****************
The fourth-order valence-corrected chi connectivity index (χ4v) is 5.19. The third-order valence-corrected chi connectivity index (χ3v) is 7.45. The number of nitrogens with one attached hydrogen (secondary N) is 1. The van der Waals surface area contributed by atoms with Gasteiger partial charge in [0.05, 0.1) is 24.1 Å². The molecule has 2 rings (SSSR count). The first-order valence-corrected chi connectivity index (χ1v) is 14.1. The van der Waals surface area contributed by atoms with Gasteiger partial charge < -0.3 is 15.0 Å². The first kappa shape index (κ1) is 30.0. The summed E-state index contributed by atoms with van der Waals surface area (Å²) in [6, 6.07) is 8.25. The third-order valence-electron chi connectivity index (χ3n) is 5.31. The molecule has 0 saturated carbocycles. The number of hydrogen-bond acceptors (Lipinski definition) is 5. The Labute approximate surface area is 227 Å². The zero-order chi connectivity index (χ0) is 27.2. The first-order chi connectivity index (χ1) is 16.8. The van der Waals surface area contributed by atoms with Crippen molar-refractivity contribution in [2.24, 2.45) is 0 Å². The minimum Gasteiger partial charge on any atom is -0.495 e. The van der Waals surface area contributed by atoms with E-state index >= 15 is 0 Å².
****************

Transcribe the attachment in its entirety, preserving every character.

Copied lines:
The fourth-order valence-corrected chi connectivity index (χ4v) is 5.19. The third-order valence-corrected chi connectivity index (χ3v) is 7.45. The number of nitrogens with one attached hydrogen (secondary N) is 1. The van der Waals surface area contributed by atoms with Gasteiger partial charge in [0.05, 0.1) is 24.1 Å². The molecule has 2 rings (SSSR count). The first-order valence-corrected chi connectivity index (χ1v) is 14.1. The van der Waals surface area contributed by atoms with Gasteiger partial charge < -0.3 is 15.0 Å². The first kappa shape index (κ1) is 30.0. The summed E-state index contributed by atoms with van der Waals surface area (Å²) in [6, 6.07) is 8.25. The third-order valence-electron chi connectivity index (χ3n) is 5.31. The molecule has 0 saturated carbocycles. The number of hydrogen-bond acceptors (Lipinski definition) is 5. The Labute approximate surface area is 227 Å². The zero-order chi connectivity index (χ0) is 27.2. The first-order chi connectivity index (χ1) is 16.8. The van der Waals surface area contributed by atoms with Crippen molar-refractivity contribution in [2.24, 2.45) is 0 Å². The minimum Gasteiger partial charge on any atom is -0.495 e. The van der Waals surface area contributed by atoms with E-state index >= 15 is 0 Å².